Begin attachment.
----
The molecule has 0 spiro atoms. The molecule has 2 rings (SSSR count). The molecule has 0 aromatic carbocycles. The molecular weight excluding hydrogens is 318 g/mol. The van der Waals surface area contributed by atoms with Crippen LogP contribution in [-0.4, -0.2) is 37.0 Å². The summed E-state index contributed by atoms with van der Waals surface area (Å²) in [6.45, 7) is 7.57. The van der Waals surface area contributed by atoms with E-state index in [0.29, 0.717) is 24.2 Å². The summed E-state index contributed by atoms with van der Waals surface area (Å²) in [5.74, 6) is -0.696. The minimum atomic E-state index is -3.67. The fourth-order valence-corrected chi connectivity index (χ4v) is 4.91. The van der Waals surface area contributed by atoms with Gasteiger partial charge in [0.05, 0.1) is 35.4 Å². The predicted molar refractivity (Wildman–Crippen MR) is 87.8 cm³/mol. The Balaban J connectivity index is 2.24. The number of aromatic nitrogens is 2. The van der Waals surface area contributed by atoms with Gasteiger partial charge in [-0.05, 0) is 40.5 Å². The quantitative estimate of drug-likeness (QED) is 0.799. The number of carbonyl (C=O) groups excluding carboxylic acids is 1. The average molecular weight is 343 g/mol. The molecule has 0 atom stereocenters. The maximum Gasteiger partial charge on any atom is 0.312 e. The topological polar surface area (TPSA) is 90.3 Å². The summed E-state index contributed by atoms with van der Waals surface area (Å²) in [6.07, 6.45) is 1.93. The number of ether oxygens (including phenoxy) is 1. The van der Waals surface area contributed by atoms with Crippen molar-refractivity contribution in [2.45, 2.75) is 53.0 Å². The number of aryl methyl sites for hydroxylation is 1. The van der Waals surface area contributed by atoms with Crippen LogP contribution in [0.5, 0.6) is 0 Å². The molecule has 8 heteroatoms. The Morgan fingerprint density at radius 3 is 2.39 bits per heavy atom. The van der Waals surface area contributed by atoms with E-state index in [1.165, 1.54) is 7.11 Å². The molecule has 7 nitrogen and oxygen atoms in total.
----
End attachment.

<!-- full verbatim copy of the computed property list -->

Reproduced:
The molecule has 0 spiro atoms. The molecule has 2 rings (SSSR count). The molecule has 0 aromatic carbocycles. The molecular weight excluding hydrogens is 318 g/mol. The van der Waals surface area contributed by atoms with Crippen LogP contribution in [-0.4, -0.2) is 37.0 Å². The summed E-state index contributed by atoms with van der Waals surface area (Å²) in [6.45, 7) is 7.57. The van der Waals surface area contributed by atoms with E-state index in [0.29, 0.717) is 24.2 Å². The summed E-state index contributed by atoms with van der Waals surface area (Å²) in [5.74, 6) is -0.696. The minimum atomic E-state index is -3.67. The fourth-order valence-corrected chi connectivity index (χ4v) is 4.91. The van der Waals surface area contributed by atoms with Gasteiger partial charge in [0.05, 0.1) is 35.4 Å². The predicted molar refractivity (Wildman–Crippen MR) is 87.8 cm³/mol. The Balaban J connectivity index is 2.24. The number of aromatic nitrogens is 2. The van der Waals surface area contributed by atoms with Gasteiger partial charge in [-0.05, 0) is 40.5 Å². The quantitative estimate of drug-likeness (QED) is 0.799. The number of carbonyl (C=O) groups excluding carboxylic acids is 1. The average molecular weight is 343 g/mol. The molecule has 0 atom stereocenters. The maximum Gasteiger partial charge on any atom is 0.312 e. The topological polar surface area (TPSA) is 90.3 Å². The summed E-state index contributed by atoms with van der Waals surface area (Å²) in [6.07, 6.45) is 1.93. The number of ether oxygens (including phenoxy) is 1. The van der Waals surface area contributed by atoms with Crippen molar-refractivity contribution in [2.45, 2.75) is 53.0 Å². The number of aryl methyl sites for hydroxylation is 1. The van der Waals surface area contributed by atoms with Crippen LogP contribution in [0.5, 0.6) is 0 Å². The molecule has 8 heteroatoms. The Morgan fingerprint density at radius 3 is 2.39 bits per heavy atom. The van der Waals surface area contributed by atoms with E-state index in [1.165, 1.54) is 7.11 Å². The molecule has 7 nitrogen and oxygen atoms in total.